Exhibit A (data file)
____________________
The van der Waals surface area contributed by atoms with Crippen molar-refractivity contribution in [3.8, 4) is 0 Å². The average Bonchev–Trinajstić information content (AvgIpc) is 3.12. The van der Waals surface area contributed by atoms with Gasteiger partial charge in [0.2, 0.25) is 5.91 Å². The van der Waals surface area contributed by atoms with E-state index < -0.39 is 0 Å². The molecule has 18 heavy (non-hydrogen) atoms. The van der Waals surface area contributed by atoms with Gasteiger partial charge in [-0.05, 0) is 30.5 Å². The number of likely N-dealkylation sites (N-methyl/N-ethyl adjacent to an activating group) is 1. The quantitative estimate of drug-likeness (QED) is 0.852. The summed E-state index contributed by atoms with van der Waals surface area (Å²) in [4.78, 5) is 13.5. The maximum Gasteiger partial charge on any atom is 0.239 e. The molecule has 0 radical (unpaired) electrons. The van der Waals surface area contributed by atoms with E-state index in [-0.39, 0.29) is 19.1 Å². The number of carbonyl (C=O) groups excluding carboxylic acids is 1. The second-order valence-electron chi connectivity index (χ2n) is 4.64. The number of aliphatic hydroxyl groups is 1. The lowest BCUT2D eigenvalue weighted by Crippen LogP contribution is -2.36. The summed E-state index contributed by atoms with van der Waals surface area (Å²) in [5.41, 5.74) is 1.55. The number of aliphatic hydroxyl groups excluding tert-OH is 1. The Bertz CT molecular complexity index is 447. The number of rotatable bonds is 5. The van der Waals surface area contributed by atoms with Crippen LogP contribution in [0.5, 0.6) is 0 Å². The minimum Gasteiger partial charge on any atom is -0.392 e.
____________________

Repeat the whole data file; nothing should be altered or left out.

The van der Waals surface area contributed by atoms with Crippen molar-refractivity contribution in [3.8, 4) is 0 Å². The average Bonchev–Trinajstić information content (AvgIpc) is 3.12. The van der Waals surface area contributed by atoms with Gasteiger partial charge in [0.2, 0.25) is 5.91 Å². The van der Waals surface area contributed by atoms with E-state index < -0.39 is 0 Å². The molecule has 18 heavy (non-hydrogen) atoms. The van der Waals surface area contributed by atoms with Gasteiger partial charge in [-0.05, 0) is 30.5 Å². The number of likely N-dealkylation sites (N-methyl/N-ethyl adjacent to an activating group) is 1. The quantitative estimate of drug-likeness (QED) is 0.852. The summed E-state index contributed by atoms with van der Waals surface area (Å²) in [4.78, 5) is 13.5. The maximum Gasteiger partial charge on any atom is 0.239 e. The molecule has 0 radical (unpaired) electrons. The van der Waals surface area contributed by atoms with E-state index in [-0.39, 0.29) is 19.1 Å². The number of carbonyl (C=O) groups excluding carboxylic acids is 1. The second-order valence-electron chi connectivity index (χ2n) is 4.64. The number of aliphatic hydroxyl groups is 1. The lowest BCUT2D eigenvalue weighted by Crippen LogP contribution is -2.36. The summed E-state index contributed by atoms with van der Waals surface area (Å²) in [5.41, 5.74) is 1.55. The number of aliphatic hydroxyl groups excluding tert-OH is 1. The Bertz CT molecular complexity index is 447. The number of rotatable bonds is 5. The van der Waals surface area contributed by atoms with Crippen LogP contribution in [0.5, 0.6) is 0 Å². The minimum Gasteiger partial charge on any atom is -0.392 e.